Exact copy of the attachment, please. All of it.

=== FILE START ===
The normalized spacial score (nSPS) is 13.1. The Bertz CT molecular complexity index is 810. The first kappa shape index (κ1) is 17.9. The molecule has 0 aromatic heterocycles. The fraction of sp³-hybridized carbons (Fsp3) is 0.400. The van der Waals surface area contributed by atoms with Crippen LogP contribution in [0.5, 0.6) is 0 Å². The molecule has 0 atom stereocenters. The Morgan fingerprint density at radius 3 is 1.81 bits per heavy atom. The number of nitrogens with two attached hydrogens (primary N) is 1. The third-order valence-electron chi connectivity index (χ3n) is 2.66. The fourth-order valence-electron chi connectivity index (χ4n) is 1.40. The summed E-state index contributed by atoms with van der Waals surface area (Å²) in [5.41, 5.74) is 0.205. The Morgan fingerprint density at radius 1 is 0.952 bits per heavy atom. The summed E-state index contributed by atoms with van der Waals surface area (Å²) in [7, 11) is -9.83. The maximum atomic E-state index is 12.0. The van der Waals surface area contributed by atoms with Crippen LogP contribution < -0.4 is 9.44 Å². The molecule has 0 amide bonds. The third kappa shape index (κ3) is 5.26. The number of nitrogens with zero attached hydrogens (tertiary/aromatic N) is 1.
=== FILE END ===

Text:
The normalized spacial score (nSPS) is 13.1. The Bertz CT molecular complexity index is 810. The first kappa shape index (κ1) is 17.9. The molecule has 0 aromatic heterocycles. The fraction of sp³-hybridized carbons (Fsp3) is 0.400. The van der Waals surface area contributed by atoms with Crippen LogP contribution in [0.5, 0.6) is 0 Å². The molecule has 0 atom stereocenters. The Morgan fingerprint density at radius 3 is 1.81 bits per heavy atom. The number of nitrogens with two attached hydrogens (primary N) is 1. The third-order valence-electron chi connectivity index (χ3n) is 2.66. The fourth-order valence-electron chi connectivity index (χ4n) is 1.40. The summed E-state index contributed by atoms with van der Waals surface area (Å²) in [5.41, 5.74) is 0.205. The Morgan fingerprint density at radius 1 is 0.952 bits per heavy atom. The summed E-state index contributed by atoms with van der Waals surface area (Å²) in [7, 11) is -9.83. The maximum atomic E-state index is 12.0. The van der Waals surface area contributed by atoms with Crippen LogP contribution < -0.4 is 9.44 Å². The molecule has 0 amide bonds. The third kappa shape index (κ3) is 5.26. The number of nitrogens with zero attached hydrogens (tertiary/aromatic N) is 1.